Plan (way) ahead. The U.S. State Department's Passport Services unit is experiencing a major backlog in processing applications. Rather than taking four to six weeks, routine applications or renewals are now taking 12 weeks. Even expedited service takes about three to four weeks. And, because the service uses a centralized system, travelers cannot get their documents faster by submitting applications directly to a regional processing facility.

At CME, our nurses and physicians experience many of these travel challengers on a daily basis when traveling. CAMTS requires all of our medical staff to have travel insurance and we also encourage all travelers to have it. Depending on the type of policy you have, you may be entitled to a variety of benefits when situations such as those described above. Safe travels this summer!

Meet Michelle

by Lux Joseph 14. November 2014

Commercial Medical Escorts did not become a leader in aeromedical transportation without the help of our nurses, physicians, and paramedics that work tirelessly to provide only the highest level of patient care. Each of our team members meets and exceeds CAMTS requirements and participates in continuing education on a quarterly basis. Today we are introducing you to one of nurses, Michelle. Michelle speaks fluently in German and English and therefore plays a key role in assisting with medical record translation as well as getting medical reports prior to our escort’s departing their home base.
Today we had the opportunity to interview Michelle and find out more about her role at CME and why she does what she does.
 
What is your most enjoyable part of your job?
This is a multifaceted question. It has always been my philosophy that compassion is the key ingredient to being a great nurse, therefore, I would say that helping my patients get safely back to their homes after an unpleasant experience takes precedence. The look of relief on their faces when I first walk into a room is so gratifying, but the gratitude that they express when the transport has been completed is priceless. The wonderful places I get to travel to and explore are also very rewarding. I make sure I get to see as much as I can of everywhere I travel.With the present state of our medical system, nurses are completely overwhelmed with tons of paperwork and too many patients. But what bothers me the most is how unthankful the job can be with little or no recognition or appreciation. Working for Blake, Joey, Tricia, Elaine and Ingrid, I feel so appreciated. They are the most wonderful group of people to work for and with.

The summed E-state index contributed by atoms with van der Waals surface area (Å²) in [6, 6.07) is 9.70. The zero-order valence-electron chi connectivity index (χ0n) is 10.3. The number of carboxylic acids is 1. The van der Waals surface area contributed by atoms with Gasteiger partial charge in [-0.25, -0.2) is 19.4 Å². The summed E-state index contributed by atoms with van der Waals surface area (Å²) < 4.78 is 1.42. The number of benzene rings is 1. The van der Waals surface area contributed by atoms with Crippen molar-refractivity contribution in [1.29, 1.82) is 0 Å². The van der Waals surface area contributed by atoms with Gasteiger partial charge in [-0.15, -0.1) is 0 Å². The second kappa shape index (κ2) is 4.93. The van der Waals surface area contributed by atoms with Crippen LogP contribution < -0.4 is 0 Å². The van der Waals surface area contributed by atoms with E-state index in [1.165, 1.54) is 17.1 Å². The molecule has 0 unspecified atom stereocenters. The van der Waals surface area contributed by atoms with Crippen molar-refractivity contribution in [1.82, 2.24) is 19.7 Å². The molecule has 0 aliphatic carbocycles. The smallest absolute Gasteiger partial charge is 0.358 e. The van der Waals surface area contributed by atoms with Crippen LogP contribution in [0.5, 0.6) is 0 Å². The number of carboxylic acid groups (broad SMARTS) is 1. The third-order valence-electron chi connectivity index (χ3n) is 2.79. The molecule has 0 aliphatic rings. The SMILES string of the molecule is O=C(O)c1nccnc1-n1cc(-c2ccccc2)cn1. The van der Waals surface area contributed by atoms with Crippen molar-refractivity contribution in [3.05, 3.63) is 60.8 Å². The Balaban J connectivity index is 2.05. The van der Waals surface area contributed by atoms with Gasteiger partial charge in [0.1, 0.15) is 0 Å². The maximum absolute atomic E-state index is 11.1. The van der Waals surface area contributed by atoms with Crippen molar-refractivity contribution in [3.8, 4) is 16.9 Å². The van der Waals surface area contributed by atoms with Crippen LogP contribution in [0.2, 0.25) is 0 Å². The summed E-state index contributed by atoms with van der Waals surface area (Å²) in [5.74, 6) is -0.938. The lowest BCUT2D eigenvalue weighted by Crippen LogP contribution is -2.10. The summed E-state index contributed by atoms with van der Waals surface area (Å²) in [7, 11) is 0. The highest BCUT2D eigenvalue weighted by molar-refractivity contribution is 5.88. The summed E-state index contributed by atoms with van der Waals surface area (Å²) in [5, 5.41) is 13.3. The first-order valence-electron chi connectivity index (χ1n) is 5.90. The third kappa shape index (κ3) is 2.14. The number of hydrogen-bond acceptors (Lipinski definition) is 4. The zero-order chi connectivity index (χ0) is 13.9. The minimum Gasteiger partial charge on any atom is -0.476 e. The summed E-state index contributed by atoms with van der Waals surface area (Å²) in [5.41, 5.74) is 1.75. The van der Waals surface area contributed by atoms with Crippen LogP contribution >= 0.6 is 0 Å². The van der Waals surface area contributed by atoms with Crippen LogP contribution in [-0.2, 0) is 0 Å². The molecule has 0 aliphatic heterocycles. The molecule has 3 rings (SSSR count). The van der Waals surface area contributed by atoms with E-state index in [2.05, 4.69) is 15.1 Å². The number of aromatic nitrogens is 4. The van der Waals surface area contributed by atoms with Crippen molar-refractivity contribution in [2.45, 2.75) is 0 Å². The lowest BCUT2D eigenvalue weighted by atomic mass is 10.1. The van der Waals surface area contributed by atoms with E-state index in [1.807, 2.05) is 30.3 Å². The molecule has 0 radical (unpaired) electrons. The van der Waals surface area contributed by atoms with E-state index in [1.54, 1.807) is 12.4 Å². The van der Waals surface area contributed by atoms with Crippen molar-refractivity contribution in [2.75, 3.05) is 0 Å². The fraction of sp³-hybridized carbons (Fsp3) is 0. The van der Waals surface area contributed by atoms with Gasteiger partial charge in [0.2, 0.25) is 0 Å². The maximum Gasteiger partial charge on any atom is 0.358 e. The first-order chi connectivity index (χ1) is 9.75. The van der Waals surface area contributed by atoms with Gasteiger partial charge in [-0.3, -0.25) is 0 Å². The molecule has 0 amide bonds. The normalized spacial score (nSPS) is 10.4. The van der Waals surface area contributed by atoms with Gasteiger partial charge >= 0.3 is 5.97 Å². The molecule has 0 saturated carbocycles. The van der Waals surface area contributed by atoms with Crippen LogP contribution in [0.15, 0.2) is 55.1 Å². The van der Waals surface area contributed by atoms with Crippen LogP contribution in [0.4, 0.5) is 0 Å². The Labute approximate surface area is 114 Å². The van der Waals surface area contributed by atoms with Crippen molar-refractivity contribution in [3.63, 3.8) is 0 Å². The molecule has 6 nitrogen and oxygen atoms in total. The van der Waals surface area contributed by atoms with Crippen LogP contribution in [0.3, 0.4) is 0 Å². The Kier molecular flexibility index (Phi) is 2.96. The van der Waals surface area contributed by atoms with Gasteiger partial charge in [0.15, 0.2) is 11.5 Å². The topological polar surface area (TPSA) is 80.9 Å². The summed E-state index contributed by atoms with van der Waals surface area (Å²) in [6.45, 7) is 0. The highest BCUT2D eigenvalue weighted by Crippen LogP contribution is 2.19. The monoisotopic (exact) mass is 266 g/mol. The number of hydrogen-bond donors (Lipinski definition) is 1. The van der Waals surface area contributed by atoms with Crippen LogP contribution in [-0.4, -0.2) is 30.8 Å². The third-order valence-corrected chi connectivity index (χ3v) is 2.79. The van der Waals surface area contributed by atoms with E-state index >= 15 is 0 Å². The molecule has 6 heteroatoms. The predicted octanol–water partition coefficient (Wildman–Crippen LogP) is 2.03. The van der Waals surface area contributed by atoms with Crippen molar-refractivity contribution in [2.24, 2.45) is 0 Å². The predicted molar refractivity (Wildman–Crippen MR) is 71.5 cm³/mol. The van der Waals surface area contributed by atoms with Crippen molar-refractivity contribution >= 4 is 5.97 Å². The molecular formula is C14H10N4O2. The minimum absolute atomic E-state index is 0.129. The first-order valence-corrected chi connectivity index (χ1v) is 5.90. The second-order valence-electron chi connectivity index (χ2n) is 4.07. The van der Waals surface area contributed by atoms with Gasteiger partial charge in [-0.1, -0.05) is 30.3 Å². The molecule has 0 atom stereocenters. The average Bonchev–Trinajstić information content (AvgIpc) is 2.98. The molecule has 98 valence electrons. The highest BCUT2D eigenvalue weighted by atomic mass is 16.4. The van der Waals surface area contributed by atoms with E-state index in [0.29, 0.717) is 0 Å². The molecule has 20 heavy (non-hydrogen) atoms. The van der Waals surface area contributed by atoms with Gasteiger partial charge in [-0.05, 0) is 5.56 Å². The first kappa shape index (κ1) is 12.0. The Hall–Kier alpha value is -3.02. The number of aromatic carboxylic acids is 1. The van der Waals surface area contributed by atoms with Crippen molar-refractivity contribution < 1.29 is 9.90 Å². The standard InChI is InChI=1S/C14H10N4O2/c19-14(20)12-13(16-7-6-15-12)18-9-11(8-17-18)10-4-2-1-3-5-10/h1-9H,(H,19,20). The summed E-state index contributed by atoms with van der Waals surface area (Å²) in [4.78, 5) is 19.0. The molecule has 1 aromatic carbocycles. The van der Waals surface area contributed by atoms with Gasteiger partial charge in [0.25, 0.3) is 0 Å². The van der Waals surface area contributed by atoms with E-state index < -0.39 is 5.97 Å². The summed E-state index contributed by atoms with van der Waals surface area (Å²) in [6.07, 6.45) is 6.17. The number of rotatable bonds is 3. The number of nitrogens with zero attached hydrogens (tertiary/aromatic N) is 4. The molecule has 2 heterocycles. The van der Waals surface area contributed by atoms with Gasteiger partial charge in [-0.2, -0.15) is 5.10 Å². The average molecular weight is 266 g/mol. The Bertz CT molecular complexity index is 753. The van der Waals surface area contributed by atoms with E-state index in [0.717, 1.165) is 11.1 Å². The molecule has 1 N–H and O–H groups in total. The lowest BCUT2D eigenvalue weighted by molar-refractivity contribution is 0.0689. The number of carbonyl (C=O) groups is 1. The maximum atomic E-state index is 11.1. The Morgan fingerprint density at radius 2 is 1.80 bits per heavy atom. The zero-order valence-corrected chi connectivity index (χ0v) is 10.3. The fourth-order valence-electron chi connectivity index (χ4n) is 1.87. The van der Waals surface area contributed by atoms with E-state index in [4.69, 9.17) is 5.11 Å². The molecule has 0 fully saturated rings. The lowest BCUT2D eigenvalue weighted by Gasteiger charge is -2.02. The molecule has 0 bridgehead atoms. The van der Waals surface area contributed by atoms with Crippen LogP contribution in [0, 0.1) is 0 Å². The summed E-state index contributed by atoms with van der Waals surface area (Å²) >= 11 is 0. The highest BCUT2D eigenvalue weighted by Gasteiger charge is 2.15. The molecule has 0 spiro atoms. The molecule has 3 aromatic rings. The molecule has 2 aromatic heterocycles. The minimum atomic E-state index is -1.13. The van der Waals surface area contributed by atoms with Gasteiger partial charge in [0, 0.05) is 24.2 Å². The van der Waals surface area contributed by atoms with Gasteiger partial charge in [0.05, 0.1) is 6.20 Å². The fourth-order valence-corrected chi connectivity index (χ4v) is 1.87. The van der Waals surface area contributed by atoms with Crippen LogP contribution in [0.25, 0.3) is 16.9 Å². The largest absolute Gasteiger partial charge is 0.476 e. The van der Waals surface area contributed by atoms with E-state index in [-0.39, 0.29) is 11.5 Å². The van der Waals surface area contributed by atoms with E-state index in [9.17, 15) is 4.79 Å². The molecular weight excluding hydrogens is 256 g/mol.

Where did you gain your experience and knowledge in this field of nursing?
I have a cardiac/critical care background. I also do Pre-op/PACU and private duty nursing. I lived abroad in Germany for 12 years, thus am fluent in German. These experiences coupled with the courses I have taken through CME gave me the basis necessary for the job. Each flight I make lends me further experience and knowledge for best practice in flight nursing.
 
What has been your most interesting transport? Why is that?
My most interesting transport was to Marrakesh. I’d never been to Northern Africa and I found it to be so different than anyplace I’d ever been before. It was also challenging because everyone spoke either French or Arabic and very few spoke any English.
 

What areas of expertise do you have experience in?
I have been in medicine for about 35 years. I’ve been an RN for 23 of those years. I started out as an EMT in Phoenix, AZ. I then worked in a few ERs and ICUs as a tech. When I finished nursing school, I went straight into ICU nursing. I also have trauma, cath lab, special procedures, PACU, chemo provider and private duty experience.
 
When you are not flying, what do you do?